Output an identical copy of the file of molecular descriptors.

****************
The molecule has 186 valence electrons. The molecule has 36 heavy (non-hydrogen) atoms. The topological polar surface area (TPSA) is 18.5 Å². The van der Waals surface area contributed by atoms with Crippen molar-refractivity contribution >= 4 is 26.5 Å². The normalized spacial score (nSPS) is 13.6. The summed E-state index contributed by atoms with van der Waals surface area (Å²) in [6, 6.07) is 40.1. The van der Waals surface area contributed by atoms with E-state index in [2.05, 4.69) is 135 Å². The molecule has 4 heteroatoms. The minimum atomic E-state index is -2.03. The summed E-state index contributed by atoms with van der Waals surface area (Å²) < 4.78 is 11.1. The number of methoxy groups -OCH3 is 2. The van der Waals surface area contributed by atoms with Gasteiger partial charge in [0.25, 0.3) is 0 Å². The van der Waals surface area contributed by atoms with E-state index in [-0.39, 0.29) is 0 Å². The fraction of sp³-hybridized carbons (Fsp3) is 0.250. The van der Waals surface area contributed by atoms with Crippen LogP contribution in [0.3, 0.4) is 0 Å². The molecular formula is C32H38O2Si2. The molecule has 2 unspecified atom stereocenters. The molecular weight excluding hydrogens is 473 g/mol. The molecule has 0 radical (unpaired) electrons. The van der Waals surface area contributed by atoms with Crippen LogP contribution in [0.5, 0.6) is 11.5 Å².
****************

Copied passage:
The molecule has 186 valence electrons. The molecule has 36 heavy (non-hydrogen) atoms. The topological polar surface area (TPSA) is 18.5 Å². The van der Waals surface area contributed by atoms with Crippen molar-refractivity contribution >= 4 is 26.5 Å². The normalized spacial score (nSPS) is 13.6. The summed E-state index contributed by atoms with van der Waals surface area (Å²) in [6, 6.07) is 40.1. The van der Waals surface area contributed by atoms with E-state index in [2.05, 4.69) is 135 Å². The molecule has 4 heteroatoms. The minimum atomic E-state index is -2.03. The summed E-state index contributed by atoms with van der Waals surface area (Å²) < 4.78 is 11.1. The number of methoxy groups -OCH3 is 2. The van der Waals surface area contributed by atoms with Gasteiger partial charge in [0.25, 0.3) is 0 Å². The van der Waals surface area contributed by atoms with E-state index in [-0.39, 0.29) is 0 Å². The fraction of sp³-hybridized carbons (Fsp3) is 0.250. The van der Waals surface area contributed by atoms with Crippen LogP contribution in [0.3, 0.4) is 0 Å². The molecular formula is C32H38O2Si2. The molecule has 2 unspecified atom stereocenters. The molecular weight excluding hydrogens is 473 g/mol. The molecule has 0 radical (unpaired) electrons. The van der Waals surface area contributed by atoms with Crippen LogP contribution in [0.5, 0.6) is 11.5 Å².